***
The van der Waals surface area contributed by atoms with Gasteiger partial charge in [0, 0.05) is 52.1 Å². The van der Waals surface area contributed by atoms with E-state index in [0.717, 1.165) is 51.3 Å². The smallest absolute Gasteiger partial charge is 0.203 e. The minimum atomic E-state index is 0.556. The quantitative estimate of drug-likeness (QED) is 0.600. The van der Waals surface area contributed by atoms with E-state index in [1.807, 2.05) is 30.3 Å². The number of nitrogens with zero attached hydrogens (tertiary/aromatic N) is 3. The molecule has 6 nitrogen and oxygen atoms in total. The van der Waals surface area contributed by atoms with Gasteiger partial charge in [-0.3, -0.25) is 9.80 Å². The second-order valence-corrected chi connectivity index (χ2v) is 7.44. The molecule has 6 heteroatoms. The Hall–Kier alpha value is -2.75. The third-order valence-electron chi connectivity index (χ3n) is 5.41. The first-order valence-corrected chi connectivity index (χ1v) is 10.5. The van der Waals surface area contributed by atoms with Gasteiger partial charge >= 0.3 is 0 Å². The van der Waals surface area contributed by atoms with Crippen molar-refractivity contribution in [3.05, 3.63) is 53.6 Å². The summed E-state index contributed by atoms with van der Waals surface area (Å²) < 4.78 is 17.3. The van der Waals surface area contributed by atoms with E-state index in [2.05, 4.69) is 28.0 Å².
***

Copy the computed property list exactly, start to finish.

The van der Waals surface area contributed by atoms with Gasteiger partial charge in [0, 0.05) is 52.1 Å². The van der Waals surface area contributed by atoms with E-state index in [0.717, 1.165) is 51.3 Å². The smallest absolute Gasteiger partial charge is 0.203 e. The minimum atomic E-state index is 0.556. The quantitative estimate of drug-likeness (QED) is 0.600. The van der Waals surface area contributed by atoms with E-state index in [1.807, 2.05) is 30.3 Å². The number of nitrogens with zero attached hydrogens (tertiary/aromatic N) is 3. The molecule has 6 nitrogen and oxygen atoms in total. The van der Waals surface area contributed by atoms with Gasteiger partial charge in [-0.3, -0.25) is 9.80 Å². The second-order valence-corrected chi connectivity index (χ2v) is 7.44. The molecule has 6 heteroatoms. The Hall–Kier alpha value is -2.75. The third-order valence-electron chi connectivity index (χ3n) is 5.41. The first-order valence-corrected chi connectivity index (χ1v) is 10.5. The van der Waals surface area contributed by atoms with Gasteiger partial charge >= 0.3 is 0 Å². The van der Waals surface area contributed by atoms with Crippen molar-refractivity contribution in [3.05, 3.63) is 53.6 Å². The summed E-state index contributed by atoms with van der Waals surface area (Å²) < 4.78 is 17.3. The van der Waals surface area contributed by atoms with E-state index in [2.05, 4.69) is 28.0 Å².